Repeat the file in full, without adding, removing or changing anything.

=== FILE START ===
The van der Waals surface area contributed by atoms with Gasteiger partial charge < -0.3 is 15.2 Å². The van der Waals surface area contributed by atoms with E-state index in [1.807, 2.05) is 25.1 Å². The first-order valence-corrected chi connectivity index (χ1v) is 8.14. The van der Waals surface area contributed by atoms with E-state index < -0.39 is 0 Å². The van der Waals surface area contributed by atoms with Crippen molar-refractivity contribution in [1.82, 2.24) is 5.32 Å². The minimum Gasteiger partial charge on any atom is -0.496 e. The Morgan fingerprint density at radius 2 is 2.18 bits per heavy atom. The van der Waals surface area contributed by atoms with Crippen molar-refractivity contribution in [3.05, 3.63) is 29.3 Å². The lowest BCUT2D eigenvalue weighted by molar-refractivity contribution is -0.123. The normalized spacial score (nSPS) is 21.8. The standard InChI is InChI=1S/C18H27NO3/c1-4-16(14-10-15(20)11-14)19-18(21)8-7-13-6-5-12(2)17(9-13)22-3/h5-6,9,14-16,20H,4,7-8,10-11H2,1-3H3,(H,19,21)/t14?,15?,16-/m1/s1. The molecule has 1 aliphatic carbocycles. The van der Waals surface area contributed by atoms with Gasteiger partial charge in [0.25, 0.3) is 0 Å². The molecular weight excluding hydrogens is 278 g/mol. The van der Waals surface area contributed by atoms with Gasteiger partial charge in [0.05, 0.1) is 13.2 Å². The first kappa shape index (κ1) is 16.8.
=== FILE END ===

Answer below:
The van der Waals surface area contributed by atoms with Gasteiger partial charge < -0.3 is 15.2 Å². The van der Waals surface area contributed by atoms with E-state index in [1.807, 2.05) is 25.1 Å². The first-order valence-corrected chi connectivity index (χ1v) is 8.14. The van der Waals surface area contributed by atoms with E-state index < -0.39 is 0 Å². The van der Waals surface area contributed by atoms with Crippen molar-refractivity contribution in [1.82, 2.24) is 5.32 Å². The minimum Gasteiger partial charge on any atom is -0.496 e. The Morgan fingerprint density at radius 2 is 2.18 bits per heavy atom. The van der Waals surface area contributed by atoms with Crippen molar-refractivity contribution in [3.05, 3.63) is 29.3 Å². The lowest BCUT2D eigenvalue weighted by molar-refractivity contribution is -0.123. The normalized spacial score (nSPS) is 21.8. The standard InChI is InChI=1S/C18H27NO3/c1-4-16(14-10-15(20)11-14)19-18(21)8-7-13-6-5-12(2)17(9-13)22-3/h5-6,9,14-16,20H,4,7-8,10-11H2,1-3H3,(H,19,21)/t14?,15?,16-/m1/s1. The molecule has 1 aliphatic carbocycles. The van der Waals surface area contributed by atoms with Gasteiger partial charge in [0.25, 0.3) is 0 Å². The molecular weight excluding hydrogens is 278 g/mol. The van der Waals surface area contributed by atoms with Gasteiger partial charge in [0.05, 0.1) is 13.2 Å². The first kappa shape index (κ1) is 16.8.